"So, before you return home tonight, put the burden of work down. Don't carry it home. You can pick it up tomorrow. Whatever burdens you're carrying now, let them down for a moment if you can. Relax; pick them up later after you've rested. Life is short. Enjoy it!"

(Sent to us online, source unknown.)

Try to remember...Don't worry, be happy! 

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Wednesday, November 19, 2014

Monday, November 17, 2014

Macro Monday

                    Can you guess what these are? The first one is easy... 

The first one is of course an apple, the second a wine cork and the third one a frame. Did you figure them out?

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Friday, November 14, 2014

Tips for Winter Skin

Our weather is changing and so should the way we treat our skin. 

Here are some tips to prepare your skin for those chilly days… 

1. Switch from lotions to creams. As the weather gets colder, our skin requires added moisture in the form of balms and creams which are longer lasting and create a barrier on the skin to keep moisture in and harsh winter elements out. Gathered From the Garden's Satin and Silk Shea Butter Lotion is great for this.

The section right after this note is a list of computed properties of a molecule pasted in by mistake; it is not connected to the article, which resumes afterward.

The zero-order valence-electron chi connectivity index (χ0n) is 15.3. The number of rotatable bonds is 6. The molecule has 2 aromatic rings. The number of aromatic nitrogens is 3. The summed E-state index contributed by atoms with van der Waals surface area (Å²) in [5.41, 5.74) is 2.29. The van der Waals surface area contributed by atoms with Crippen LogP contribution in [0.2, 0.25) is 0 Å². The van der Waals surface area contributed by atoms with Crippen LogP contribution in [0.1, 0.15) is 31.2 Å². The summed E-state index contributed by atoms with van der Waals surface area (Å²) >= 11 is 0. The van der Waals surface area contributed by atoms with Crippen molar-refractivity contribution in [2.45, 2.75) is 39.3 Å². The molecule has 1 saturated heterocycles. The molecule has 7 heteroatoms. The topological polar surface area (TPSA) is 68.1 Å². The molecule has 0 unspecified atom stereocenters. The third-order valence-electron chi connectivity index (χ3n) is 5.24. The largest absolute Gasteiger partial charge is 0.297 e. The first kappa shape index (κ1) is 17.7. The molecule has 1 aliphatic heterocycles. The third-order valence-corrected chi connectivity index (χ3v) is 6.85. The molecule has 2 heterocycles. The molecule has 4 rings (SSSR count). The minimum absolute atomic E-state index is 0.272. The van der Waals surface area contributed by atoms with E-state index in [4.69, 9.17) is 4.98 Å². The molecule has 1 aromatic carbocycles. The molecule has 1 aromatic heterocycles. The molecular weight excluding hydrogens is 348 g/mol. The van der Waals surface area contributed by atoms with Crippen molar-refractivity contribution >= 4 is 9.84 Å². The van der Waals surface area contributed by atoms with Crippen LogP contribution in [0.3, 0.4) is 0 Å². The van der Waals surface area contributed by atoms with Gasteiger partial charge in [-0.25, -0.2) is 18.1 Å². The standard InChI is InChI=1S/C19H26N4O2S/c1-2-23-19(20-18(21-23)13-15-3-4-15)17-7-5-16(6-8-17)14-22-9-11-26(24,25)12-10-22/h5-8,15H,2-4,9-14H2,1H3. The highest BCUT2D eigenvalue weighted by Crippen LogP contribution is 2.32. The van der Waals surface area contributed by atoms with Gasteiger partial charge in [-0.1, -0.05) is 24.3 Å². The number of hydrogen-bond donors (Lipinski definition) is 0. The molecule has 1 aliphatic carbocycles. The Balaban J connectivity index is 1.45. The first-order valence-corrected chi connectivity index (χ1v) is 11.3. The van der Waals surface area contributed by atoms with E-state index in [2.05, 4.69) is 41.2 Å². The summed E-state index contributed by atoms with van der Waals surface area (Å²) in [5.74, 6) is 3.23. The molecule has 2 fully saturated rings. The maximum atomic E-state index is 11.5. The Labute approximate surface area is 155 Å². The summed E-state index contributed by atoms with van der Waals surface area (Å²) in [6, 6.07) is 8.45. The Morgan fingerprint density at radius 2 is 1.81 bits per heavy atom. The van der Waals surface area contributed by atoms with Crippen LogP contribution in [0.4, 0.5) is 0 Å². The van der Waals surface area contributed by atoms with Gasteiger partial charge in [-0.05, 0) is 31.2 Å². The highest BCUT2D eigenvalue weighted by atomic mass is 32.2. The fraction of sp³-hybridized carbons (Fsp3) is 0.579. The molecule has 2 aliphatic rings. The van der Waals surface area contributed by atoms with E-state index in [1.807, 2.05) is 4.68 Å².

2. Moisturize your hands after every washing. There's a reason they say that our hands show our age first! Constant contact with harsh detergents, hand-washing, hot water, cold and wind can dry out and chap hands. To ensure that you are keeping the moisture in, place a bottle of lightweight lotion next to the sinks in your bathroom and kitchen, in your desk drawer, purse and car so you have no excuse to skimp on moisture. Gathered’s Goat Milk and Honey Lotion comes in handy 8oz. and 2oz. sizes.